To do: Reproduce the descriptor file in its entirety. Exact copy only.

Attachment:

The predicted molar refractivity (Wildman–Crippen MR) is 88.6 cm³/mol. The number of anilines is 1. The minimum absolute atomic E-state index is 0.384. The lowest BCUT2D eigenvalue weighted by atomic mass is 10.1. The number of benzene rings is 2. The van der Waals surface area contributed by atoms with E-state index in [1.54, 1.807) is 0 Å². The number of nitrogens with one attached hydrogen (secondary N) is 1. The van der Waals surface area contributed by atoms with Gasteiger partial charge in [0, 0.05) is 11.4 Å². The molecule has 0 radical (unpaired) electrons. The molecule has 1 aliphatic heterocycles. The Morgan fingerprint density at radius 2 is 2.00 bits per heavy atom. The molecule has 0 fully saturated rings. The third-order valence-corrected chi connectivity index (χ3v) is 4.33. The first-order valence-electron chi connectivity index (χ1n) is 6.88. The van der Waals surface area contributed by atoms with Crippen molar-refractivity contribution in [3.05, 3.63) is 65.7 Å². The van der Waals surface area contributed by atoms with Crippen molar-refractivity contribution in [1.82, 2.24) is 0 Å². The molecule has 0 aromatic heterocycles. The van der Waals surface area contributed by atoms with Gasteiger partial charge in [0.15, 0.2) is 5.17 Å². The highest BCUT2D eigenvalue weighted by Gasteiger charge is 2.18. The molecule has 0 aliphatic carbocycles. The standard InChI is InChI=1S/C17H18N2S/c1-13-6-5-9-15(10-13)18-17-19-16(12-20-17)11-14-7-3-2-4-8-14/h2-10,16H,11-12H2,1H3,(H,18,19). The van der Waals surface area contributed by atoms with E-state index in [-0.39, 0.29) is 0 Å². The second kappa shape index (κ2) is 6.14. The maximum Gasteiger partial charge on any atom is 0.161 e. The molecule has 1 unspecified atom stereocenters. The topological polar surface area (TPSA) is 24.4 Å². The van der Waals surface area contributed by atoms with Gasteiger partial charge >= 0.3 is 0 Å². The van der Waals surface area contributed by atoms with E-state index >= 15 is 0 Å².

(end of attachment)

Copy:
The predicted molar refractivity (Wildman–Crippen MR) is 88.6 cm³/mol. The number of anilines is 1. The minimum absolute atomic E-state index is 0.384. The lowest BCUT2D eigenvalue weighted by atomic mass is 10.1. The number of benzene rings is 2. The van der Waals surface area contributed by atoms with E-state index in [1.54, 1.807) is 0 Å². The number of nitrogens with one attached hydrogen (secondary N) is 1. The van der Waals surface area contributed by atoms with Gasteiger partial charge in [0, 0.05) is 11.4 Å². The molecule has 0 radical (unpaired) electrons. The molecule has 1 aliphatic heterocycles. The Morgan fingerprint density at radius 2 is 2.00 bits per heavy atom. The molecule has 0 fully saturated rings. The third-order valence-corrected chi connectivity index (χ3v) is 4.33. The first-order valence-electron chi connectivity index (χ1n) is 6.88. The van der Waals surface area contributed by atoms with Crippen molar-refractivity contribution in [3.05, 3.63) is 65.7 Å². The van der Waals surface area contributed by atoms with Crippen molar-refractivity contribution in [1.82, 2.24) is 0 Å². The molecule has 0 aromatic heterocycles. The van der Waals surface area contributed by atoms with Gasteiger partial charge in [0.15, 0.2) is 5.17 Å². The highest BCUT2D eigenvalue weighted by Gasteiger charge is 2.18. The molecule has 0 aliphatic carbocycles. The standard InChI is InChI=1S/C17H18N2S/c1-13-6-5-9-15(10-13)18-17-19-16(12-20-17)11-14-7-3-2-4-8-14/h2-10,16H,11-12H2,1H3,(H,18,19). The van der Waals surface area contributed by atoms with E-state index in [-0.39, 0.29) is 0 Å². The second kappa shape index (κ2) is 6.14. The maximum Gasteiger partial charge on any atom is 0.161 e. The molecule has 1 unspecified atom stereocenters. The topological polar surface area (TPSA) is 24.4 Å². The van der Waals surface area contributed by atoms with Gasteiger partial charge >= 0.3 is 0 Å². The van der Waals surface area contributed by atoms with E-state index >= 15 is 0 Å².